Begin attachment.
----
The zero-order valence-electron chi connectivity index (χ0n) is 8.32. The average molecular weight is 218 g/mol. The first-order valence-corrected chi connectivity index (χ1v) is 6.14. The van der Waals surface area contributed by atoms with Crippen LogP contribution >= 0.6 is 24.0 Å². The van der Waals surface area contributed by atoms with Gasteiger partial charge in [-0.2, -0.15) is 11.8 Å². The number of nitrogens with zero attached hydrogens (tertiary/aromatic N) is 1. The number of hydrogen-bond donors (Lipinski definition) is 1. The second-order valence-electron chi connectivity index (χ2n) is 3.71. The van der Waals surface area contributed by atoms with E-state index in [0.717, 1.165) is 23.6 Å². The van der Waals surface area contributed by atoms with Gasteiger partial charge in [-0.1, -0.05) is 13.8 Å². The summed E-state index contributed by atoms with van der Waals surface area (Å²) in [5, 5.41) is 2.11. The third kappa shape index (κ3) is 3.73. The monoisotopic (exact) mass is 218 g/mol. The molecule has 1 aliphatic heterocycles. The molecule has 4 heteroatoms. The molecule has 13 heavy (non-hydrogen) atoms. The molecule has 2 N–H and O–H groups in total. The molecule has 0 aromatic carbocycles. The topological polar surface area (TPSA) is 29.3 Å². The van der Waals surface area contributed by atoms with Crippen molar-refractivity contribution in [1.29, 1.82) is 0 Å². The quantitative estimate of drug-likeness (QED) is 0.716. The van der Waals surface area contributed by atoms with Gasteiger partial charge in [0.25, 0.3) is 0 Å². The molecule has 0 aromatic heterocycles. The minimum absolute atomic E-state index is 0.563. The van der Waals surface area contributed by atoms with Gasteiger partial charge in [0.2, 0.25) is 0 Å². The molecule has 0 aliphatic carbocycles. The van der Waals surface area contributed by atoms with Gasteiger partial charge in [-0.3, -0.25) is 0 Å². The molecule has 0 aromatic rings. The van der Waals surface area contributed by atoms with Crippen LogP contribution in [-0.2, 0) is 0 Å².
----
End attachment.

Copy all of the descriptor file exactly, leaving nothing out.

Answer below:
The zero-order valence-electron chi connectivity index (χ0n) is 8.32. The average molecular weight is 218 g/mol. The first-order valence-corrected chi connectivity index (χ1v) is 6.14. The van der Waals surface area contributed by atoms with Crippen LogP contribution >= 0.6 is 24.0 Å². The van der Waals surface area contributed by atoms with Gasteiger partial charge in [-0.2, -0.15) is 11.8 Å². The number of nitrogens with zero attached hydrogens (tertiary/aromatic N) is 1. The number of hydrogen-bond donors (Lipinski definition) is 1. The second-order valence-electron chi connectivity index (χ2n) is 3.71. The van der Waals surface area contributed by atoms with E-state index in [0.717, 1.165) is 23.6 Å². The van der Waals surface area contributed by atoms with Gasteiger partial charge in [-0.1, -0.05) is 13.8 Å². The summed E-state index contributed by atoms with van der Waals surface area (Å²) in [5, 5.41) is 2.11. The third kappa shape index (κ3) is 3.73. The monoisotopic (exact) mass is 218 g/mol. The molecule has 1 aliphatic heterocycles. The molecule has 4 heteroatoms. The molecule has 13 heavy (non-hydrogen) atoms. The molecule has 2 N–H and O–H groups in total. The molecule has 0 aromatic carbocycles. The topological polar surface area (TPSA) is 29.3 Å². The van der Waals surface area contributed by atoms with Crippen molar-refractivity contribution in [1.29, 1.82) is 0 Å². The quantitative estimate of drug-likeness (QED) is 0.716. The van der Waals surface area contributed by atoms with Gasteiger partial charge in [0.25, 0.3) is 0 Å². The molecule has 0 aromatic heterocycles. The minimum absolute atomic E-state index is 0.563. The van der Waals surface area contributed by atoms with Gasteiger partial charge in [0.2, 0.25) is 0 Å². The molecule has 0 aliphatic carbocycles. The van der Waals surface area contributed by atoms with Gasteiger partial charge in [-0.3, -0.25) is 0 Å². The molecule has 0 aromatic rings. The van der Waals surface area contributed by atoms with Crippen LogP contribution in [-0.2, 0) is 0 Å².